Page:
- Biden time? Last week, Joe Biden, the Democratic nominee for president, presented a $2 trillion climate plan. Yesterday, the veteran climate writer Bill McKibben reviewed the plan in his New Yorker newsletter; Biden’s proposals, McKibben wrote, “seem a truly useful compendium of the mainstream and obvious ideas for an energy and conservation transition.” This week, the Democratic National Committee’s draft 2020 platform leaked to the press. Dharna Noor writes, for Earther, that the climate portion of the platform “shows how far climate advocates have pushed the party in just four years,” but “still falls far short of the recommendations of leading climate scientists.”
- Apple trees: On Tuesday, Apple pledged that by 2030, every device it sells will be carbon neutral; the company said it plans to reduce manufacturing emissions by 75 percent and will also fund reforestation projects. Somini Sengupta and Veronica Penney write, for the Times, that big tech firms have come under increasing pressure to take action on climate change, both from external groups and from their own employees.
- How to Save a Planet: Next month, Gimlet Media will debut How to Save a Planet, a new climate podcast hosted by Alex Blumberg, Gimlet’s managing director, and Ayana Elizabeth Johnson, a marine biologist. The climate reporters Kendra Pierre-Louis and Rachel Waldholz will contribute to the podcast. The Hollywood Reporter has more.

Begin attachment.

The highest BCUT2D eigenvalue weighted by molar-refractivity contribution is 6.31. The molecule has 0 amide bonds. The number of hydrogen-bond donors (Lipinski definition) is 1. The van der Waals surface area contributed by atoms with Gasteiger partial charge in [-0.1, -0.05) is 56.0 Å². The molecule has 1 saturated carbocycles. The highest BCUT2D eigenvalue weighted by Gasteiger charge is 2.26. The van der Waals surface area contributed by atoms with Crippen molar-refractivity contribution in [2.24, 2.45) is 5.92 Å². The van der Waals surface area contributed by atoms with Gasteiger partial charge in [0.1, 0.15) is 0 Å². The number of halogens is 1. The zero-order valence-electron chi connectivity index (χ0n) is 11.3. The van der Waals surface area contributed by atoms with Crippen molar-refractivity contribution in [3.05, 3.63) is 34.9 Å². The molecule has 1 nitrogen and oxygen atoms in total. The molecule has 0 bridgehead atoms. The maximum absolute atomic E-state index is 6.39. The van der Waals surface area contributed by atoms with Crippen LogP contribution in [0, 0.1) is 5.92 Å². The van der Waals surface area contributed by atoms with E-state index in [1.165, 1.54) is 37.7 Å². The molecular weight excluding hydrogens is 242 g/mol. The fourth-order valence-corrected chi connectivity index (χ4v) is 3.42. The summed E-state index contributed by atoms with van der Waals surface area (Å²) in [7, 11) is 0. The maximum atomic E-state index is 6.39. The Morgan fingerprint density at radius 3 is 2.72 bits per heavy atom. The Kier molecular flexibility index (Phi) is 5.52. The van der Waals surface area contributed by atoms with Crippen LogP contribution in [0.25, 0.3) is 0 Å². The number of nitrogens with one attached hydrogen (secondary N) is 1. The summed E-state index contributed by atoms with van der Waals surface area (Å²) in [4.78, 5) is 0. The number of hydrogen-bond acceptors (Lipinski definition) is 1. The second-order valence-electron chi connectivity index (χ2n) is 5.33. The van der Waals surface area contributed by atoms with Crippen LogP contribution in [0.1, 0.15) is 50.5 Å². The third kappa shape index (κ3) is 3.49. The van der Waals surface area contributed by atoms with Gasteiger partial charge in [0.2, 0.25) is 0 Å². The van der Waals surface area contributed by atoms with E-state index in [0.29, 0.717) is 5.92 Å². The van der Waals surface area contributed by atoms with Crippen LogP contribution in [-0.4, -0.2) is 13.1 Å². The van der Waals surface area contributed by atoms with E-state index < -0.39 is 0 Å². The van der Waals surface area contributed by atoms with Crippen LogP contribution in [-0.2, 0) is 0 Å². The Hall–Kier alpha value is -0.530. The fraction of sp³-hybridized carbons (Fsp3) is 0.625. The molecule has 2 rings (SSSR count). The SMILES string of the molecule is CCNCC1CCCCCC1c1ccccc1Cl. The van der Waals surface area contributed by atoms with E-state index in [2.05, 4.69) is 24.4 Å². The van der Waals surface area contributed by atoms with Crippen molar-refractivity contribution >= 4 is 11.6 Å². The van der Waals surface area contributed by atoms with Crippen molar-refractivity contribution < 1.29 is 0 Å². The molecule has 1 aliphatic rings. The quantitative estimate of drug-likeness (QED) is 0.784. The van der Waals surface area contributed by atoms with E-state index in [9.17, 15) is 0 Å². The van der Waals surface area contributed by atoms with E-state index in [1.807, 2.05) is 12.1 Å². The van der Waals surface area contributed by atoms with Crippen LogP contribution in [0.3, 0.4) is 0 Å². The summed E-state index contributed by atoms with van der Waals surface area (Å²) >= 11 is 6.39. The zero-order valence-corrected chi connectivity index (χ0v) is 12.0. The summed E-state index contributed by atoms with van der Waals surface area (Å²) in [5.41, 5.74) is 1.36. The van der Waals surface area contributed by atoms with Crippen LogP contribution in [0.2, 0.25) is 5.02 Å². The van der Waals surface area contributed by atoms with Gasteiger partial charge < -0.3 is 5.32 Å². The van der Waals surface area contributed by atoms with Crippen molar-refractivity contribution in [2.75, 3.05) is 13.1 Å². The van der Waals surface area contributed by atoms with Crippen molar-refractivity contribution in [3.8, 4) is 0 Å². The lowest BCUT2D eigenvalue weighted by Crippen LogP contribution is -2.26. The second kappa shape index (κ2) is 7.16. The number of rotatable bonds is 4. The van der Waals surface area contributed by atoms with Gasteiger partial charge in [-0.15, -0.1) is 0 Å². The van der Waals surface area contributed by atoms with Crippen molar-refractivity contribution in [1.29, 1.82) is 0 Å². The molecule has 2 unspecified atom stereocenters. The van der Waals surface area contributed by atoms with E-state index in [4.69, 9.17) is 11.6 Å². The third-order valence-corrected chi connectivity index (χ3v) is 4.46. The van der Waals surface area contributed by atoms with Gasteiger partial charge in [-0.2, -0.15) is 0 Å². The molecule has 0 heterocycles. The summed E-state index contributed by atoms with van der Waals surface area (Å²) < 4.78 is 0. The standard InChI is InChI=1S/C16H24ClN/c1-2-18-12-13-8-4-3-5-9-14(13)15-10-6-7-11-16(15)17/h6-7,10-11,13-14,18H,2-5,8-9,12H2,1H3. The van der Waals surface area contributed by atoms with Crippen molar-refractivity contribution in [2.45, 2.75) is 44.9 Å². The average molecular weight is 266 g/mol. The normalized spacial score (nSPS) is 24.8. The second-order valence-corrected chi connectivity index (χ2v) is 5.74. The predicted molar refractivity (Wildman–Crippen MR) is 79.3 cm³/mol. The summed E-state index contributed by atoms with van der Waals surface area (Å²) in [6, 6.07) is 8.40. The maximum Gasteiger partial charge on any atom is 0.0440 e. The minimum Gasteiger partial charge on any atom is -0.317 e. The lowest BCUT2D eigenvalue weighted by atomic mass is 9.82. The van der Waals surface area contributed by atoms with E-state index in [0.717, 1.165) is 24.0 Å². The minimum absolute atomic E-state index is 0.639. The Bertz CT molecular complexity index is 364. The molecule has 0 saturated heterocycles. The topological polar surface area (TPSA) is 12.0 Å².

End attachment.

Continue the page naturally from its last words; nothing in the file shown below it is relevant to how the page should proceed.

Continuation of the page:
Other notable stories:
- In September, Mark Thompson will step down as chief executive of the Times, and Meredith Kopit Levien, the paper’s current chief operating officer, will replace him. Thompson oversaw a successful expansion of the Times’ digital footprint, including a subscription boom; Levien says she will continue the “subscription first” strategy and seek to further expand the paper’s non-journalistic content. In other Times news, the paper said yesterday that it is buying Serial Productions, the studio behind the podcast of the same name. The move will allow Serial to increase its output and possibly collaborate with Times reporters.
- And then there’s everyone else. While the Times seems to have the transition to digital subscriptions all figured out, most other outlets do not—and the pandemic has dealt a fresh, sharp blow to advertising revenue, leading to cuts. Lauren Harris reports, for CJR and the Tow Center’s Journalism Crisis Project, that more than a hundred outlets, including The Guardian and the Casper Star-Tribune, have cut back on print production in recent weeks.
- Katie Robertson and Ben Smith, of the Times, report on allegations of harassment, bullying, and sexism by Troy Young, the president of Hearst Magazines, as well as a culture of racism at the company. Young said the allegations are either untrue or lack context, adding, “The pace of evolving our business and the strength of my commitment is ambitious, and I sincerely regret the toll it has taken on some in our organization.”